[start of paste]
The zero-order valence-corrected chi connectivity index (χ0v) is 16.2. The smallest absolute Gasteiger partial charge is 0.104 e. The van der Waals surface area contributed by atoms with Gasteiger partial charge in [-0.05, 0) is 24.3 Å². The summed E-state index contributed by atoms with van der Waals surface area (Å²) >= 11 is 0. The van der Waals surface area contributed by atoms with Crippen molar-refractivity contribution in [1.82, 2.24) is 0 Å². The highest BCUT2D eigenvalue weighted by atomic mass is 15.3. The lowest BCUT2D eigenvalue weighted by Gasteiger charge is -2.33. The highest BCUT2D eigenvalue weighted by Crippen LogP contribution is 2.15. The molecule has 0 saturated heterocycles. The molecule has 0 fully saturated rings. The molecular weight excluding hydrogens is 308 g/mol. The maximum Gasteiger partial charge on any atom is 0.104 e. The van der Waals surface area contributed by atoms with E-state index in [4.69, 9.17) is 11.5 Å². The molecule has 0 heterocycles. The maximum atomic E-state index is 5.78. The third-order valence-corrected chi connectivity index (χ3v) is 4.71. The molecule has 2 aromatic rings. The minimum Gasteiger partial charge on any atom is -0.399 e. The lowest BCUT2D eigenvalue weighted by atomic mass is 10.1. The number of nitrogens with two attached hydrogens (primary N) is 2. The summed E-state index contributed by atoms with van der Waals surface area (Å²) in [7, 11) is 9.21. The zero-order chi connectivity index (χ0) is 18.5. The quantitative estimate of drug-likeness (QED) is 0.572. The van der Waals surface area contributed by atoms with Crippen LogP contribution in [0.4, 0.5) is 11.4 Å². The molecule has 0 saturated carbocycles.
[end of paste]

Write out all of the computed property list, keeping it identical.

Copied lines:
The zero-order valence-corrected chi connectivity index (χ0v) is 16.2. The smallest absolute Gasteiger partial charge is 0.104 e. The van der Waals surface area contributed by atoms with Gasteiger partial charge in [-0.05, 0) is 24.3 Å². The summed E-state index contributed by atoms with van der Waals surface area (Å²) >= 11 is 0. The van der Waals surface area contributed by atoms with Crippen molar-refractivity contribution in [1.82, 2.24) is 0 Å². The highest BCUT2D eigenvalue weighted by atomic mass is 15.3. The lowest BCUT2D eigenvalue weighted by Gasteiger charge is -2.33. The highest BCUT2D eigenvalue weighted by Crippen LogP contribution is 2.15. The molecule has 0 saturated heterocycles. The molecule has 0 fully saturated rings. The molecular weight excluding hydrogens is 308 g/mol. The maximum Gasteiger partial charge on any atom is 0.104 e. The van der Waals surface area contributed by atoms with E-state index in [4.69, 9.17) is 11.5 Å². The molecule has 0 heterocycles. The maximum atomic E-state index is 5.78. The third-order valence-corrected chi connectivity index (χ3v) is 4.71. The molecule has 2 aromatic rings. The minimum Gasteiger partial charge on any atom is -0.399 e. The lowest BCUT2D eigenvalue weighted by atomic mass is 10.1. The number of nitrogens with two attached hydrogens (primary N) is 2. The summed E-state index contributed by atoms with van der Waals surface area (Å²) in [7, 11) is 9.21. The zero-order chi connectivity index (χ0) is 18.5. The quantitative estimate of drug-likeness (QED) is 0.572. The van der Waals surface area contributed by atoms with Crippen LogP contribution in [0.4, 0.5) is 11.4 Å². The molecule has 0 saturated carbocycles.